June 27, 1916. The 55th Battery History does not provide any details of the event itself, only of the preparations:
We had one big inspection at Petawawa by the Duke of Connaught, after a week of practice, which dust, sand and lack of water bottles made a sore trial to body and spirit. (1)
The lack of water was more than made up on the morning of the inspection, when “there was a torrential downpour of rain, and the troops were thoroughly soaked.” (2)
The Globe’s correspondent cast it all in the best possible light:
Deep thunder clouds cast a gloom over the camp during the early hours of the morning. A veritable cloudburst endeavored to dampen the ardor of the men just as they commenced their three-mile tramp to the parade grounds, but rain cannot dampen nor hardships spoil the infinite good-heartedness and cheer of Canadian soldiers. They whistled and sang throughout the weary march and the long wait for the ducal party, the delay being caused by the hasty construction of a temporary shelter for the Duchess and Princess Patricia. (3)
What were the soldiers really thinking? Probably something like this account of another inspection, which John Walter Ellis wrote to his “own darling wifey” in January 1917:
Now sweetheart we had the Duke of Connaught inspect us the other day. We had to give him a “royal salute” & a whole lot more foolery, he kept us standing all Tuesday afternoon in the cold till we were absolutely frozen. This ceremonial stuff makes me wild. They sized all the men up made them shine up & have everything absolutely perfect & I don’t suppose the old fool ever saw us. He just walked down the line & talk[ed] & laughed with the Brigadier all the time. (4)
(1) MacArthur, D.C. The History of the Fifty-Fifth Battery, CFA. Toronto: H.S. Longhurst, 1919.3.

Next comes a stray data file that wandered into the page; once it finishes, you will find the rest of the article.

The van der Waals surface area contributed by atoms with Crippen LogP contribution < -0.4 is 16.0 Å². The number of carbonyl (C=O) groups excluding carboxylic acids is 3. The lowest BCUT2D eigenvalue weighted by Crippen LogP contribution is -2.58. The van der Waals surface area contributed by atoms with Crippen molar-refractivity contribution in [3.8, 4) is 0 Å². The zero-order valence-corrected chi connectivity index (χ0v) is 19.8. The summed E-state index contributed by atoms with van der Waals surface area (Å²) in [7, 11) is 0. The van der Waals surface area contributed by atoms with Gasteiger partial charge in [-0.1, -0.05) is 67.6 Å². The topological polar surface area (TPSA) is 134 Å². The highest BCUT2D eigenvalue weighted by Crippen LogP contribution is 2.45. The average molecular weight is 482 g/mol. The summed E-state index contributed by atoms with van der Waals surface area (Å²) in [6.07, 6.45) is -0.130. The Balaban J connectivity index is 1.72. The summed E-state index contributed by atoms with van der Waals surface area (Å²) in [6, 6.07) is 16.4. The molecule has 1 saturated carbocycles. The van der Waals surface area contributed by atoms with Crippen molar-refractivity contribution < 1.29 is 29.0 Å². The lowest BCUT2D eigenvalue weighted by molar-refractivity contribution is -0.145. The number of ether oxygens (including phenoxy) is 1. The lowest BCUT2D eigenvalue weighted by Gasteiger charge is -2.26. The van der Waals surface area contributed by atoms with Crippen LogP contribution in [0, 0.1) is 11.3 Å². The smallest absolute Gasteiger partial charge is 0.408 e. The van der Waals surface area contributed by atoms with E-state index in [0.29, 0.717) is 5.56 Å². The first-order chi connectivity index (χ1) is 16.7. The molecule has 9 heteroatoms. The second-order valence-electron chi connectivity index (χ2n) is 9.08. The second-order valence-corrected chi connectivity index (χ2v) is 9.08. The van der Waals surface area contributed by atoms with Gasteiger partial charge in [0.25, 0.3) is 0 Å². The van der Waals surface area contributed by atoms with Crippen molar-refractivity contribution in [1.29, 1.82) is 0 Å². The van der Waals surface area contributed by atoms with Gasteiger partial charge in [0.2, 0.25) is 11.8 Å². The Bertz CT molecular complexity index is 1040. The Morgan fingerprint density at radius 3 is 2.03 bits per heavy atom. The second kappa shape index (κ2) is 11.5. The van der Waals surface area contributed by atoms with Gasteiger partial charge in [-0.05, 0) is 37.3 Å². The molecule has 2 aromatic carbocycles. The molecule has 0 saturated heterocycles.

(2) 60th C.F.A. Battery Book, 1916-1919.. 16.
(3) The Globe (1844-1936). June 28, 1916. 4. Archive available from ProQuest Historical Newspapers.
(4) Ellis, John Walter. Letter to his wife, January 24, 1917. Available from the Canadian Letters and Images Project. Ellis was a British immigrant to Canada; he enlisted in the 168th Battalion in May 1916, and died of wounds thirteen months later.
The image is a still from “Canadian Guns,” a National Film Board film describes as an unspecified “inspection of [unspecified] Canadian artillery in [an unspecified] training camp,” and dates only as 1917. In November 1916, the Duke of Connaught was succeeded as Governor General of Canada by the Duke of Devonshire; as Ellis’s letter shows, however, Connaught was still busy with military inspections after his return to Britain. Whatever the location, the scene of the film would be very similar to today’s events at Camp Petawawa — even to the civilian’s carrying an umbrella. Follow the link to watch the film; it takes less than a minute.
The second photograph is from Wills, Archie. All in a Lifetime [photograph album]. Archie Wills Fonds, University of Victoria Archives. Copyright 2007, University of Victoria.
Copyright 2016. See “More about this project.”